Jay and Dave have a moment while testing the fit of her transmitter. By refusing to walk in the tent, she's telling us it doesn't fit right. Photo by William Blake

    Jay and Dave have a moment while testing the fit of her transmitter. By refusing to walk in the tent, she’s telling us it doesn’t fit right. Photo by William Blake

    Dave nested on MPG Ranch near Florence, MT during the 2014 and 2015 nesting seasons. We tried trapping her mate both years but her nest failed in 2014 and hatched in 2015 before we could trap him (we can only trap curlews when they are sitting tight on a nest).

    In 2016 Dave did something we’ve never seen any other curlew do. She migrated north to MPG Ranch as usual, spent only a few days, and then turned around and flew south! We think she may have returned and not found her mate there. So, she headed for a ranch near Dillon, MT, which she had visited during fall migration in 2015. Apparently while using it as a stopover site she realized that it could be a good location to breed!

    In May Jay traveled to the ranch and found Dave nesting with a new male. We were able to trap him and give him a transmitter. While scouting out the nest location, the ranching family suggested to Jay that since Dave had a boy’s name, maybe we should give her mate a girls name. Off the top of her head, she suggested “why don’t we name him Carol or something?”. Jay laughed….our long-time volunteers and friends, the Wikes, are named Dave and Carol! After that, there was no doubt that we had to name him Carol. So, there we have it: a girl named Dave and a boy named Carol :)

  • Henrietta

    Alpha Flag Code:
    AH
    Capture date: 5-28-14
    Sex: Female
    Location: The Nature Conservancy’s Flat Ranch Preserve near Island Park, ID

    Namesake: After a public vote on the TNC website, she was named Henrietta after Henry’s Lake, which is near her home on the Flat Ranch. Read more about Flat Ranch and the curlews that live there on TNC’s website!

    We placed a transmitter on her mate, Henry, in 2015, and her mate King Henry II in 2016.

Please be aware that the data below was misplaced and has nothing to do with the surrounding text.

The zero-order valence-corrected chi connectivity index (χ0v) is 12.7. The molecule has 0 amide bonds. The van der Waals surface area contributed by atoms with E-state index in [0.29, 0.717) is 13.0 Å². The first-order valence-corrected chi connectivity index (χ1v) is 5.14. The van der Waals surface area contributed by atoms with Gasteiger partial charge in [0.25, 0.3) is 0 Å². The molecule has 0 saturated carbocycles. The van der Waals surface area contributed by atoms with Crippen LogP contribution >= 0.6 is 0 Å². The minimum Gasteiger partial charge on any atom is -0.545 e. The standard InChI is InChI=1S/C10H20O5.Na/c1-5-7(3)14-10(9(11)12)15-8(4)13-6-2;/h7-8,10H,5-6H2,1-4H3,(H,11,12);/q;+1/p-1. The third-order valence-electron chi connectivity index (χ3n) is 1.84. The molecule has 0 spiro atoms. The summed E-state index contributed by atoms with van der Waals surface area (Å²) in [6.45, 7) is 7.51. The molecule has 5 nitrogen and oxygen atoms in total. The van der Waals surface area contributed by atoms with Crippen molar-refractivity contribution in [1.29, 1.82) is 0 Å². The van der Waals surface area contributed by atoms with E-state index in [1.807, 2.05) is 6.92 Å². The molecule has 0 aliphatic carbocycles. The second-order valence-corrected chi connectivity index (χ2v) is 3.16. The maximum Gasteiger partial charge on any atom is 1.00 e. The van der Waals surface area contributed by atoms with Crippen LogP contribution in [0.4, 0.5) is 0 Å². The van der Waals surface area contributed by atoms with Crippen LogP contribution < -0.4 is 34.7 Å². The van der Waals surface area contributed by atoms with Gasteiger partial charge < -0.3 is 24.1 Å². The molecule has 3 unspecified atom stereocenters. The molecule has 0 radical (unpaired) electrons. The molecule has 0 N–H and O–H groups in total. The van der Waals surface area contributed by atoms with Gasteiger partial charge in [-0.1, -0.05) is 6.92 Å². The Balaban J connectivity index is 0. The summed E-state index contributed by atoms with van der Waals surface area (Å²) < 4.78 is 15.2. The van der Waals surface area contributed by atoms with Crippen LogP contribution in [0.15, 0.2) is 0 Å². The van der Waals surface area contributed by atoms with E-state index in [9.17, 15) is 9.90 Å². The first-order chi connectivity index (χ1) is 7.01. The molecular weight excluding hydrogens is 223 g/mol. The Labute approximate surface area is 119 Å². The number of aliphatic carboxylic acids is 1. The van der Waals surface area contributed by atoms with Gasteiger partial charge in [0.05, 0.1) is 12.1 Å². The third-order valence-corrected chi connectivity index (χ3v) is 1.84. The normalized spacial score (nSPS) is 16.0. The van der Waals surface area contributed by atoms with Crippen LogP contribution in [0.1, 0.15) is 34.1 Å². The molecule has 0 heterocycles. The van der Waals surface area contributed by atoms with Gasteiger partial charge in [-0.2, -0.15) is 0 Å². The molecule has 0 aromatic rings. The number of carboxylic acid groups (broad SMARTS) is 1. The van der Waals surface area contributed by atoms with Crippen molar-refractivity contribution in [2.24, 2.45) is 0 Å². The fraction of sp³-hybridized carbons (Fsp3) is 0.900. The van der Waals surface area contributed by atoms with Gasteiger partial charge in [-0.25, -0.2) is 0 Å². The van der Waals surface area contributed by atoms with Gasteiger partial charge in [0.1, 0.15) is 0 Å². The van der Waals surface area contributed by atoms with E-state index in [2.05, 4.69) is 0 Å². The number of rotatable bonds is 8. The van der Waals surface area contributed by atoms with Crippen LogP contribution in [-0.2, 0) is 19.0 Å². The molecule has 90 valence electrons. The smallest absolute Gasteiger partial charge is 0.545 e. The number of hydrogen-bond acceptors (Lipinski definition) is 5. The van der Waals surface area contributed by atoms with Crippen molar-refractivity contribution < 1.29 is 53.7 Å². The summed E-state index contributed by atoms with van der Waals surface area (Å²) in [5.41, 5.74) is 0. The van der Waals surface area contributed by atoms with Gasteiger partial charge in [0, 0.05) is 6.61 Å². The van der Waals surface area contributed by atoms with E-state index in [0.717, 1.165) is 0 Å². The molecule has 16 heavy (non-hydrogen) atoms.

AH

  • Thor and Valkyrie

    Alpha Flag Codes:
    thorvalk
    Capture dates: 5-4-15 and 5-5-15
    Sex: a mated pair
    Location: The Long-billed Curlew Area of Critical Environmental Concern (ACEC) between Middleton and Emmett Idaho.
    Namesake: Thor and Valkyrie were named by Middleton High School Students after the biology classes held a naming contest. The names Thor and Valkyrie were chosen since the Middleton High School mascot is the Viking. In Norse mythology, Thor is the god of thunder and Valkyrie is an angel.

    Read about Thor and Valkyrie in this blog post: The curlew of thunder, spit swabs, and bendy beaks

    Thor and Valkyrie were proud parents in 2015. Here's a shot of their newly hatched chick and pipping eggs! Photo by Stephanie Coates

    Thor and Valkyrie were proud parents in 2015. Here’s a shot of their newly hatched chick and pipping eggs!

  • Canyon

    Alpha Flag Code:
    ep
    Capture Date: 5-8-15
    Sex: male
    Location: The Long-billed Curlew Area of Critical Environmental Concern (ACEC) between Middleton and Emmett Idaho.
    Namesake: Canyon is named after Canyon County, Idaho by students from Emmett High School.

    EP and BSU Grad Student, Stephanie Coates

    Canyon and BSU Grad Student, Stephanie Coates

  • Lady

    Alpha Flag Code:
    ladyCY
    Capture date: 5-25-15
    Sex: Female
    Location: Polecat Bench near Cody, Wyoming
    Namesake: “Lady” or “Lady Susan” is named for Susan Ahalt (aka the Bird Lady) owner of Iron Side Bird Rescue in Cody, WY. She started 28 years ago rescuing a baby starling in her chimney. She has primarily rehabilitated birds in the the Bighorn Basin WY, Powder River Basin WY, and Southern MT.

    Curlew Technician, Eric, gets ready to release Lady

    Curlew Technician, Eric, gets ready to release Lady

  • Zarapita

    Alpha Flag Code:
    CN
    Capture date: 5-26-15
    Sex: Female
    Location: Heart Mountain near Cody, Wyoming
    Namesake: Zarapito is the spanish word for curlew. Since many of our curlews, including Zarapita, winter in Mexico we thought this would be the perfect name for her!

    CN just before being released on the beautiful Heart Mountain Ranch

    Zarapita just before being released on the beautiful Heart Mountain Ranch

  • E.T.

    Alpha Flag Code:
    ET
    Capture date: 6-3-15
    Sex: Female
    Location: Pinedale, WY
    Namesake: E.T. leg flag initials are so cool that they stuck! She’s named after the famous alien, ET…although we thing she’s much cuter than her namesake.

    Sue Briggs Stanfill, landowner for the ranch near Pinedale where ET nested, holds ET just before being released.

  • Kasey

    Alpha Flag Code:
    KC
    Capture date: 6-3-15
    Sex: Female
    Location: Daniel, Wyoming
    Namesake: Kasey’s leg flag initials were so cool that they stuck! Incidentally, Kasey is an Irish name that can mean observant, brave, alert, and vigilant…all fitting adjectives for this curlew mom.